Trade marks in Switzerland still at a high

Trade marks in Switzerland continue to be popular. More than 17,000 applications for trade marks were received by the Swiss Federal Institute of Intellectual Property (IPI) in 2019, which is slightly more than the previous year. There are now more than 500,000 trade marks in force nationally. Applications for design rights, on the other hand, have remained stable, while the number of patent applications has increased significantly. More than 130,000 patents are currently in force in Switzerland. Demand for assisted patent searches – a service that makes it possible to find out whether an invention is patentable – is also positive.


Trade marks serve as a means of differentiation and are an important part of a company's capital. Registering a trade mark gives companies security by protecting their trade mark from free riders.


This is why in the last year alone, the IPI received 17,177 trade mark applications (16,880 in the previous year). Although there was a slight decline of 0.2% in 2018, the number of applications has nevertheless been increasing steadily for years. By the end of 2019, there were 514,825 active trade marks in Switzerland. Ninety-seven per cent of applications are submitted online via eTrademark, with the IPI receiving most applications from the cantons of Zurich (15.3%), Vaud (7.7%) and Geneva (6.4%). The most popular type of trade mark is the word mark (56%), followed by the combined word/figurative mark (39%), and the figurative mark (4%). The year 2019 also saw the addition of a few more unusual types of trade marks such as the 3D-mark and the acoustic mark (0.3% in total). The class of goods and services most in demand was Class 35 (advertising and business management).


Searching before applying to register avoids difficulties later down the line


After an application has been filed, trade mark examiners at the IPI review it. If the trade mark fulfils the legal requirements, it is entered in the trade mark register, which means it is protected. This was the case for 15,137 trade marks in 2019. Once registered, the trade mark must be used within five years. If it is not used, third parties can request that the trade mark be cancelled on the grounds of non-use. The IPI received 39 requests for this procedure last year (51 requests in 2018).


It is therefore worthwhile carrying out a search for the intended trade mark before applying to register it. Although the registration procedure examines whether the legal requirements have been met, there is no examination as to whether the trade mark could conflict with existing registrations. If a new trade mark does conflict with an existing one, it can become very costly.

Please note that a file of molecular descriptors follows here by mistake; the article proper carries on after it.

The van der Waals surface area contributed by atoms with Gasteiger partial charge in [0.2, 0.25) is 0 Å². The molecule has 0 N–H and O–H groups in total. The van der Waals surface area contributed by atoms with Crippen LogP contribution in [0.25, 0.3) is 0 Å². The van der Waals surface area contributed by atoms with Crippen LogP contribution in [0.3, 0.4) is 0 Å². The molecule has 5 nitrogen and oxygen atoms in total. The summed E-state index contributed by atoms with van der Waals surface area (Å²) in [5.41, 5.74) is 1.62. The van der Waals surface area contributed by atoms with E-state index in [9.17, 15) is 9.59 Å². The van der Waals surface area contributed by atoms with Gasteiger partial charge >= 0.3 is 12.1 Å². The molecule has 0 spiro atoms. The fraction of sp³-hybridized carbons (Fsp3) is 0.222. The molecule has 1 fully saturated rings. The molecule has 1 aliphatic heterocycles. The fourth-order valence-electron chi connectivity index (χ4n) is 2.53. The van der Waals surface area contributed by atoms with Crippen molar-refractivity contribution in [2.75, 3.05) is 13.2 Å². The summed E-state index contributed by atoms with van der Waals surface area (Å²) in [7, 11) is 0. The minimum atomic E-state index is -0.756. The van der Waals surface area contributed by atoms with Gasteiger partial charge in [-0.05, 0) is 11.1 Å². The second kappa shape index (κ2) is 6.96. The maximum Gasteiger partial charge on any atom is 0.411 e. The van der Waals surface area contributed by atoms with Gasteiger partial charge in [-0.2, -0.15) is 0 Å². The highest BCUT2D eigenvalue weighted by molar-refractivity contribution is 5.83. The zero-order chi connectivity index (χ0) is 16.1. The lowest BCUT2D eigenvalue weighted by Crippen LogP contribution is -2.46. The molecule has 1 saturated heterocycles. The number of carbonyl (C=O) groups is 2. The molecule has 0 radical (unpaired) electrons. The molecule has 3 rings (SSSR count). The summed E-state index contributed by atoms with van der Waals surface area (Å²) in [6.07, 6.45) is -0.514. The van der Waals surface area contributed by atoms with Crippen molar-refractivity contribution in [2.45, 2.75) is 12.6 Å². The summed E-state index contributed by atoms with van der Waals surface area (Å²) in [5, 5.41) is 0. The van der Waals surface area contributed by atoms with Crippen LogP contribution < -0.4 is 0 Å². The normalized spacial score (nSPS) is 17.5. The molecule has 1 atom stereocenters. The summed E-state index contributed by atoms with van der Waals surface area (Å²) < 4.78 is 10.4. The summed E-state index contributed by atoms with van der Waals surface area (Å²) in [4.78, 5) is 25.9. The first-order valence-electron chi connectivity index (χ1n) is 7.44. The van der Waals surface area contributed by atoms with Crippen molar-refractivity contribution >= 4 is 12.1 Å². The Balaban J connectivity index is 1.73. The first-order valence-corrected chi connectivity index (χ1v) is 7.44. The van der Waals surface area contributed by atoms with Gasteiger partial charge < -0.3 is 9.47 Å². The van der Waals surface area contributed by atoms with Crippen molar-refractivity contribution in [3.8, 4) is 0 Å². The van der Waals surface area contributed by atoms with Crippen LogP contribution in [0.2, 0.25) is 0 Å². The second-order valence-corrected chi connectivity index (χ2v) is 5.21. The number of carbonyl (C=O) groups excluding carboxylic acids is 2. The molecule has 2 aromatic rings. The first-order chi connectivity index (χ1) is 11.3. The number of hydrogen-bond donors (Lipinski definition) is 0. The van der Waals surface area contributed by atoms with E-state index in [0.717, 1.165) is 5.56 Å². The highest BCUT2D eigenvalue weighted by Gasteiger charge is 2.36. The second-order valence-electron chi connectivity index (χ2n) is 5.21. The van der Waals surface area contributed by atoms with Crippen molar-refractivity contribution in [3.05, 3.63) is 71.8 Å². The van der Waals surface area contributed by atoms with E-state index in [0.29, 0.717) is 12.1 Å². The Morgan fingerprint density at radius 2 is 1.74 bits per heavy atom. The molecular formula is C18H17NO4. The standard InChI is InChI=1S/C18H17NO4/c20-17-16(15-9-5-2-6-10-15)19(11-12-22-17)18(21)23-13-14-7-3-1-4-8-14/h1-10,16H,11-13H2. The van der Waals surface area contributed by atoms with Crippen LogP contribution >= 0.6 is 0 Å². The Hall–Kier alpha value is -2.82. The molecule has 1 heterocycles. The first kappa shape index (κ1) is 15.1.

Watch designs in the lead


The number of applications received by the IPI for design protection has remained stable. In 2019, 705 designs with a total of 2,852 objects were entered in the design register. This brought the number of design rights in force to 9,433 with 32,416 objects (in 2018 it was 9,530 and 30,000 respectively).  The high number for objects is because it is possible to file several objects within a single design application. The only condition is that they must all be in the same class of goods. Design protection is diverse. From car tyre treads and spoons to fabric patterns, watches and packaging, all kinds of objects can be found in the design register. As in the previous year, most designs in 2019 were in the watches and measuring instrument class of goods (Class 90), followed by packaging (Class 68), and recording equipment (Class 57).


Growth in patents in Switzerland


A total of 1,720 inventions were filed in Switzerland last year and 7,066 Swiss patents were in force. This latter figure jumps to 131,719 if patents with effect in Switzerland filed via the European Patent Office are also included. There is also a positive trend in the statistics for assisted patent searches. Independent inventors, SMEs and researchers can use such a search to find out whether their invention is novel and therefore whether it is worthwhile applying for a patent. The search also provides an overview of similar inventions and competitors. At the end of the search, the customer is able to determine how to proceed with their invention.

Last year, patent experts from the IPI carried out 824 such searches (697 in 2018) with most clients coming from the canton of Zurich (237), followed by Bern (110) and then Aargau (87). Approximately 30 per cent of these searches were carried out in 2019 as part of a collaboration with national and regional innovation institutions such as Innosuisse.


More statistics on trade marks and designs in Switzerland